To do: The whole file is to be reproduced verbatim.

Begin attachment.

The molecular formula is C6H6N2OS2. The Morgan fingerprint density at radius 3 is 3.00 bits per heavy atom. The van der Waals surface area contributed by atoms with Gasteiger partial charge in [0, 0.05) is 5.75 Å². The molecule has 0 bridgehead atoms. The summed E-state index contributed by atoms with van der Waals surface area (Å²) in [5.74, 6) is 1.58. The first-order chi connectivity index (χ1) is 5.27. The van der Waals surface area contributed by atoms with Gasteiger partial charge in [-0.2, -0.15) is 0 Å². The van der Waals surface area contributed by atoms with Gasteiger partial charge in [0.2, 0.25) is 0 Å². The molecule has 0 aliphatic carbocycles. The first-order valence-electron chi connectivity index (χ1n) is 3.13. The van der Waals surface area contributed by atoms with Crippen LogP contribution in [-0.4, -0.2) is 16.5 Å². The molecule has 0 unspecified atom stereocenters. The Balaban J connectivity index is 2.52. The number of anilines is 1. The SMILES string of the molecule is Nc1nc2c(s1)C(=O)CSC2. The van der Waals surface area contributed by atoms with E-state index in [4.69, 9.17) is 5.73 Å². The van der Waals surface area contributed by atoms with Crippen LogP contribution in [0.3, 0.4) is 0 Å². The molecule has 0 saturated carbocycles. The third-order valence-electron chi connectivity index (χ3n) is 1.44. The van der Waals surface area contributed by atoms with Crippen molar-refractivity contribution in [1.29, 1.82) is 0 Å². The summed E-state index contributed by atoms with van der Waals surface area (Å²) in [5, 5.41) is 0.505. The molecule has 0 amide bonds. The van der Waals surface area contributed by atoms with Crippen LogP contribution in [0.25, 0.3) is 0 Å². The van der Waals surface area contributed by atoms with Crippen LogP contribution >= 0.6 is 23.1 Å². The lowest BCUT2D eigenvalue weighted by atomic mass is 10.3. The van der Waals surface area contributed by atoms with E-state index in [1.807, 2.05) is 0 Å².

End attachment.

The molecular formula is C6H6N2OS2. The Morgan fingerprint density at radius 3 is 3.00 bits per heavy atom. The van der Waals surface area contributed by atoms with Gasteiger partial charge in [0, 0.05) is 5.75 Å². The molecule has 0 bridgehead atoms. The summed E-state index contributed by atoms with van der Waals surface area (Å²) in [5.74, 6) is 1.58. The first-order chi connectivity index (χ1) is 5.27. The van der Waals surface area contributed by atoms with Gasteiger partial charge in [-0.2, -0.15) is 0 Å². The van der Waals surface area contributed by atoms with Gasteiger partial charge in [0.2, 0.25) is 0 Å². The molecule has 0 aliphatic carbocycles. The first-order valence-electron chi connectivity index (χ1n) is 3.13. The van der Waals surface area contributed by atoms with Crippen LogP contribution in [-0.4, -0.2) is 16.5 Å². The molecule has 0 unspecified atom stereocenters. The Balaban J connectivity index is 2.52. The number of anilines is 1. The SMILES string of the molecule is Nc1nc2c(s1)C(=O)CSC2. The van der Waals surface area contributed by atoms with E-state index in [4.69, 9.17) is 5.73 Å². The van der Waals surface area contributed by atoms with Crippen LogP contribution in [0.3, 0.4) is 0 Å². The molecule has 0 saturated carbocycles. The third-order valence-electron chi connectivity index (χ3n) is 1.44. The van der Waals surface area contributed by atoms with Crippen molar-refractivity contribution in [1.29, 1.82) is 0 Å². The summed E-state index contributed by atoms with van der Waals surface area (Å²) in [5, 5.41) is 0.505. The molecule has 0 amide bonds. The van der Waals surface area contributed by atoms with Crippen LogP contribution in [0.25, 0.3) is 0 Å². The van der Waals surface area contributed by atoms with Crippen LogP contribution >= 0.6 is 23.1 Å². The lowest BCUT2D eigenvalue weighted by atomic mass is 10.3. The van der Waals surface area contributed by atoms with E-state index in [1.807, 2.05) is 0 Å².